OK, OK. I'll admit it. It's my favorite in part because it is so very short. Really--even if you read it in King James English, it can't take you more than fifteen minutes. No fooling; go ahead. If you've never read it, or if you haven't read it recently, go read it now.

I'll wait. No problem. (It's the page and a half after Obadiah and before Micah, at least in my NIV.)

Right! See what I mean? If I gave you a quiz on it right now, after only fifteen minutes of work, most of you would pass it. (I say most of you because, hey, I'm an English teacher, and I'm well aware that many of you didn't do the assigned reading. Yes, that means you!)

So, knowing that some of you have an instinctive aversion to doing reading assignments, here's the recap. (Those of you who did do the reading may now take out your notebooks and doodle, if you wish.)

As I say, I like this story, and not just because it's short. I like it because it reminds me of teenagers, who I work with, and because it reminds me of me. More on that in a minute.

The gist of the story is this: Jonah is one of God's prophets. And he gets a, to his mind, horrible assignment, to go warn the people of Nineveh to repent. Nineveh! Ptui! Big, evil city in the heart of a big, evil empire that's been trying to oppress the hell out of Israel time out of mind. Let those suckers fry! Who needs em!

So Jonah, out to prove that a leading from God is not always a sign of being a big or noble guy, decides to run away from God, and he takes ship. Who knows where he thinks he's going to go that God won't find him. Reason is maybe not his strong suit.

Well, and of course a huge storm comes up. He's sleeping--trying to tune out the whole world, maybe, as a technique for running away from God--and the sailors have to wake him up. The ship is sinking, and everyone who isn't bailing water is praying to whatever gods they can to keep them alive. But when Jonah tells them his god isn't just any god, but the god who made the seas they're sailing, they get a bad feeling about this. Jonah has a bad feeling about it, too. Sure enough, with a little fortune telling and a little soul-searching from Jonah, the truth comes out: his God is mad at him, and he's the problem.

He winds up jettisoned, and the storm subsides.

Then there's that thing with the whale. (Yeah, I know. The fish, the really big fish. Whatever. Here's the Spielberg and special effects bit, is the point.)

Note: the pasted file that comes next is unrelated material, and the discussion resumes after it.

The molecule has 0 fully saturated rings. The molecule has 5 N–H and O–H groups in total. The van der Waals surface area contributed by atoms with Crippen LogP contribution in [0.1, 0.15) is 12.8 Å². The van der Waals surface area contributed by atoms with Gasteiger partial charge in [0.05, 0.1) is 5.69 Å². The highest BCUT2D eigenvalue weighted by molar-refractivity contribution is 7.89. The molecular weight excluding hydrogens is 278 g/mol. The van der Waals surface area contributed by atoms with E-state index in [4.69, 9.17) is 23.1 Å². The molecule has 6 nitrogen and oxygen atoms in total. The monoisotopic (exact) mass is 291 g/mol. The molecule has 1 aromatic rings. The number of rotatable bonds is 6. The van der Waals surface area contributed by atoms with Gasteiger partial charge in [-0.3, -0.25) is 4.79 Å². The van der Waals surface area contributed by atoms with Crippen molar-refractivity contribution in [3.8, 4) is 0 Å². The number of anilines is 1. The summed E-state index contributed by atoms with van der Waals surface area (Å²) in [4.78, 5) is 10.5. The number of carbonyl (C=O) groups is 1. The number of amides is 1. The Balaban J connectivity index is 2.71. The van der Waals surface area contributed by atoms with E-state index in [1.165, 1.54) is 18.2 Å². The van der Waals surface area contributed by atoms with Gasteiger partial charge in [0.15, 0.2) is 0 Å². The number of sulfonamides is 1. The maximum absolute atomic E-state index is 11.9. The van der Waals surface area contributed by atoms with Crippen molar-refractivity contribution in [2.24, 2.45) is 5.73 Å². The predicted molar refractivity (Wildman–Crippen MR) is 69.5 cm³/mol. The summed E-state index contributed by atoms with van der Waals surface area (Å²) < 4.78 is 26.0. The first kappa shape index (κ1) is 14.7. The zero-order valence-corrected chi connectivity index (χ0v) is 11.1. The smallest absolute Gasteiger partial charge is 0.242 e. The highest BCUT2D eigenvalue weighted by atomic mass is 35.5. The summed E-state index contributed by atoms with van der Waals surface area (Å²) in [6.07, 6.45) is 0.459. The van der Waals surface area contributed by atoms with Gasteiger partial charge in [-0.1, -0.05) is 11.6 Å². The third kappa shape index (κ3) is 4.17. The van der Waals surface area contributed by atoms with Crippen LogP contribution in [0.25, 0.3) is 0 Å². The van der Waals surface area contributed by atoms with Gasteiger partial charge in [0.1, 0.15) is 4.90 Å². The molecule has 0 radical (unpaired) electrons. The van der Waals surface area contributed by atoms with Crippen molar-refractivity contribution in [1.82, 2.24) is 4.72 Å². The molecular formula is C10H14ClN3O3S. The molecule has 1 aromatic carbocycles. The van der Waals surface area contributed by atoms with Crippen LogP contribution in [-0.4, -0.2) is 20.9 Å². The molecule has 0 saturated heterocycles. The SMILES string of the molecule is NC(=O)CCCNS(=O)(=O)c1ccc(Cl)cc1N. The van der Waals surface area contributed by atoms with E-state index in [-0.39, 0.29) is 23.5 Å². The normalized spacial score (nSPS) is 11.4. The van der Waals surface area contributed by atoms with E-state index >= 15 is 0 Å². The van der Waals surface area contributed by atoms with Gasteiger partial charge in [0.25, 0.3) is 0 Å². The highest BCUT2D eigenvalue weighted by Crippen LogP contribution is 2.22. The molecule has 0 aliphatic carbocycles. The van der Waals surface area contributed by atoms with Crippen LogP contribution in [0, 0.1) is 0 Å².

After three smelly days and some prayers, the fish belches Jonah up onto the sands, back on his way to Nineveh. Jonah takes the hint, and goes to Nineveh to warn them to repent or be destroyed.

And then those evildoers do the most unforgivable thing of all. They repent. Looks like God won't be destroying them after all.

Is Jonah happy? No, indeed. The whole mission wasn't his idea. Those damn Ninevites have just proved his point: God's love is cheap! God is hardly treating him, his very own prophet, any better than he does a whole city of worthless pagans.

So Jonah camps out on the outskirts of Nineveh and has a big old sulk. He's miserable. Here he's been a standup guy his whole life, and he's a Jew and everything, and this whole city of evil heathen idolaters get told to shape up, and they do, and they get off scot-free.

Meanwhile, there he is, one of the Chosen People, and he just spent three days stuck in a stinking whale (fish, whatever) for these guys, and they just repent a little and fast for a few days and that's it?

They didn't even get circumcised, for crying out loud! How exactly is that fair?

So he announces to God that he wishes he were dead: "Now, O Lord, take away my life, for it is better for me to die than to live." (The drama, the drama!) And he lies down in the glaring hot sun and tries to guilt God into destroying the city after all.

God, however, is a wiser parent than most of us. He doesn't waste a lot of time with trying to talk Jonah out of his sulk. Instead, as Jonah lies there moping in the hot sun, he sends a little vine to grow over him and shade him from the worst of the sun. And Jonah, he likes that little vine, the way a teenager who has declared that life isn't worth living likes the tunes on his iPod or his black-painted ceiling. He's really fond of that little vine, even while his mind is totally taken up with feeling sorry for himself.

And the next day, God takes away the vine--sends a worm to eat it. (I imagine God would have little difficulty taking away computer or cell phone privileges as a parent, either.)

Jonah is furious! How mean and outrageous of God to take away his only comfort, his beautiful, precious, wonderful vine, with the custom apps and the tunes he'd downloaded from a friend who'd moved away and--well, OK. That part isn't in there. But you get the idea.